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Golden-headed Cisticola - BirdForum Opus

Revision as of 17:06, 12 June 2023 by THEFERN-13145 (talk | contribs) (→‎Identification)
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Alternative names: Gold-naped Cisticola, Gold-capped Cisticola, Bright-capped Cisticola, Yellow-headed Cisticola, Golden Cisticola, Bright-headed Cisticola

Photo © by Romy Ocon
Philippines, August 2006
Cisticola exilis


9 cm (3½ in)

  • Upperparts streaked
  • Tail rounded: shorter in breeding plumage

Male breeding plumage: golden/orangy crown and face

Similar species

Especially Zitting Cisticola. Call is the best distinction. Breeding male has an all-golden crown (Zitting has streaked). Otherwise, Golden-headed differs as follows:

  • Head pattern: fairly uniform on the cheek, nape and supercilium, so the eye stands out (contrasts). Zitting has a more patterned head including a white supercilium and darker cheek meaning the eye stands out less
  • Mantle: slightly greyer than Zitting
  • Tail tip: Zitting has more obvious white tips


Photo © by mthompson
Tyto Wetlands, north Queensland September 2009

Eurasia and Australasia:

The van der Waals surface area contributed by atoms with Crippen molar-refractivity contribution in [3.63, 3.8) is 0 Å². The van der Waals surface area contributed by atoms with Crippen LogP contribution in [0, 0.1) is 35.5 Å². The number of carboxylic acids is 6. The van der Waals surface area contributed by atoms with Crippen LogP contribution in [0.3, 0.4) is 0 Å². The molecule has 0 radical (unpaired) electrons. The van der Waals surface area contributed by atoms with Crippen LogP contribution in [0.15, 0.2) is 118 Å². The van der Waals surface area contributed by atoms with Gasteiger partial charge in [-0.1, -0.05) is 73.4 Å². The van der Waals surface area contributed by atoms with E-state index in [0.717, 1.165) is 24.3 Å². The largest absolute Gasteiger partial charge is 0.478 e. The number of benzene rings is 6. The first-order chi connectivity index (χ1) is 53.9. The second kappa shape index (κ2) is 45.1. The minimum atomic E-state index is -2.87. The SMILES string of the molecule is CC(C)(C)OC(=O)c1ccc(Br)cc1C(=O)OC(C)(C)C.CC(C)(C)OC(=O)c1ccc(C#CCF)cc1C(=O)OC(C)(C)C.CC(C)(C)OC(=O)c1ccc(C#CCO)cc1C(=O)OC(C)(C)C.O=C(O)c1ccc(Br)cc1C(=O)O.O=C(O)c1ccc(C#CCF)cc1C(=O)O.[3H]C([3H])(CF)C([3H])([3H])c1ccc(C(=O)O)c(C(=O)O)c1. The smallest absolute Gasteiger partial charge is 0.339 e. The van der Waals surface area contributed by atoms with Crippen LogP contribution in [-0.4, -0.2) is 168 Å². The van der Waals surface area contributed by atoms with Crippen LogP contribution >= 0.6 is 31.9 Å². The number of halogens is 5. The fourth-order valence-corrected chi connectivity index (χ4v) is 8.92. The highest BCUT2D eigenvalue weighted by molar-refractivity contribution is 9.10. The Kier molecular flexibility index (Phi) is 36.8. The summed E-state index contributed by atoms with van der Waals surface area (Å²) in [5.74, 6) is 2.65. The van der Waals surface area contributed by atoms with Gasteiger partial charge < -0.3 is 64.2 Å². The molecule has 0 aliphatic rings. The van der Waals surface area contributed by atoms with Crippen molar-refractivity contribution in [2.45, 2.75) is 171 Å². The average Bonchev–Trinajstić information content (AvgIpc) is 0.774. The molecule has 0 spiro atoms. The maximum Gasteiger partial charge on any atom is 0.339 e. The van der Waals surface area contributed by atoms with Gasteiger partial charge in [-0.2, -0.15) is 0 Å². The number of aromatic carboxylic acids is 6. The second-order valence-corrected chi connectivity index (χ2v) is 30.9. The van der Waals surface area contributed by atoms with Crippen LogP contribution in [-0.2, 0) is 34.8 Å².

Asia: China, Tibet, Nepal, India, Eastern and Western Himalayas, Bangladesh, Taiwan and Hong Kong
Southeast Asia: Indochina, Myanmar, Laos, Vietnam, Thailand, Malaysia, Philippines, Island of Borneo, Indonesia, Greater Sundas, Sumatra, Java, Sulawesi, Lesser Sundas, Bali and Island of Timor
Australasia: Papua New Guinea, Australia: New South Wales, Northern Territory, Queensland, South Australia, Tasmania, Victoria, Western Australia and Melanesia



Photo © by Ken Doy
Eagleby, Queensland, Australia, December 2016
Non-breeding plumage
Photo © by Ken Doy
Eagleby, Queensland, Australia, August 2018

Cisticola exilis has 12 subspecies[1]:


Tall grass and reeds around marshes and wetlands, including sewage ponds and rice fields. Also field edges on lower mountain slopes.



Their diet consists mostly of small insects, ants, caterpillars, moths etc.


Flight (composite picture)
Photo © by Romy Ocon
Paranaque City, Philippines, August 2010

They time their breeding effort to the rainy season.


  1. Clements, J. F., T. S. Schulenberg, M. J. Iliff, D. Roberson, T. A. Fredericks, B. L. Sullivan, and C. L. Wood. 2018. The eBird/Clements checklist of birds of the world: v2018. Downloaded from http://www.birds.cornell.edu/clementschecklist/download/
  2. BF Member observations
  3. Avibase
  4. Handbook of the Birds of the World Alive (retrieved May 2014 and August 2018)

Recommended Citation

External Links

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